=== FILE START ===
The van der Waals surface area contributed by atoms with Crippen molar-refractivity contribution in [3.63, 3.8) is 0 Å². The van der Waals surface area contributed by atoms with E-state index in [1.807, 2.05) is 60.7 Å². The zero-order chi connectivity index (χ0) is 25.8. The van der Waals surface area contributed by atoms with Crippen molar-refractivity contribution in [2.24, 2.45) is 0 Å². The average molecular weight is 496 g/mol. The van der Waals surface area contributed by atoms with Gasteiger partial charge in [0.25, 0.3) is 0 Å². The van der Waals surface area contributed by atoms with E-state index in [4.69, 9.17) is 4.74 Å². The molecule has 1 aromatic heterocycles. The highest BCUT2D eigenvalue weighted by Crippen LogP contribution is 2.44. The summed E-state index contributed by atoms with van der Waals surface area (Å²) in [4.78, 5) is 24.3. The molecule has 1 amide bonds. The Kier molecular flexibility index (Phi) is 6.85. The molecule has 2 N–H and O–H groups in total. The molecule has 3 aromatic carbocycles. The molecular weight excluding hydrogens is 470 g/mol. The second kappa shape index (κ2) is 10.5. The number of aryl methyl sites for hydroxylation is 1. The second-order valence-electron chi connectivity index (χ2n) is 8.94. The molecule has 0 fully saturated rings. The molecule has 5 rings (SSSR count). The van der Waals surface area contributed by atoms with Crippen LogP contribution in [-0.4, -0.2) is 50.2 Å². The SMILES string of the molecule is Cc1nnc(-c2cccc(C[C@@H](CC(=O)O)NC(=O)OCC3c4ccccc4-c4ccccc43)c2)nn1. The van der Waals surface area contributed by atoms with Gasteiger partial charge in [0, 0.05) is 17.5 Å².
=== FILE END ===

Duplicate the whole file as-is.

The van der Waals surface area contributed by atoms with Crippen molar-refractivity contribution in [3.63, 3.8) is 0 Å². The van der Waals surface area contributed by atoms with E-state index in [1.807, 2.05) is 60.7 Å². The zero-order chi connectivity index (χ0) is 25.8. The van der Waals surface area contributed by atoms with Crippen molar-refractivity contribution in [2.24, 2.45) is 0 Å². The average molecular weight is 496 g/mol. The van der Waals surface area contributed by atoms with Gasteiger partial charge in [0.25, 0.3) is 0 Å². The van der Waals surface area contributed by atoms with E-state index in [4.69, 9.17) is 4.74 Å². The molecule has 1 aromatic heterocycles. The highest BCUT2D eigenvalue weighted by Crippen LogP contribution is 2.44. The summed E-state index contributed by atoms with van der Waals surface area (Å²) in [4.78, 5) is 24.3. The molecule has 1 amide bonds. The Kier molecular flexibility index (Phi) is 6.85. The molecule has 2 N–H and O–H groups in total. The molecule has 3 aromatic carbocycles. The molecular weight excluding hydrogens is 470 g/mol. The second kappa shape index (κ2) is 10.5. The number of aryl methyl sites for hydroxylation is 1. The second-order valence-electron chi connectivity index (χ2n) is 8.94. The molecule has 0 fully saturated rings. The molecule has 5 rings (SSSR count). The van der Waals surface area contributed by atoms with Crippen LogP contribution in [-0.4, -0.2) is 50.2 Å². The SMILES string of the molecule is Cc1nnc(-c2cccc(C[C@@H](CC(=O)O)NC(=O)OCC3c4ccccc4-c4ccccc43)c2)nn1. The van der Waals surface area contributed by atoms with Gasteiger partial charge in [0, 0.05) is 17.5 Å².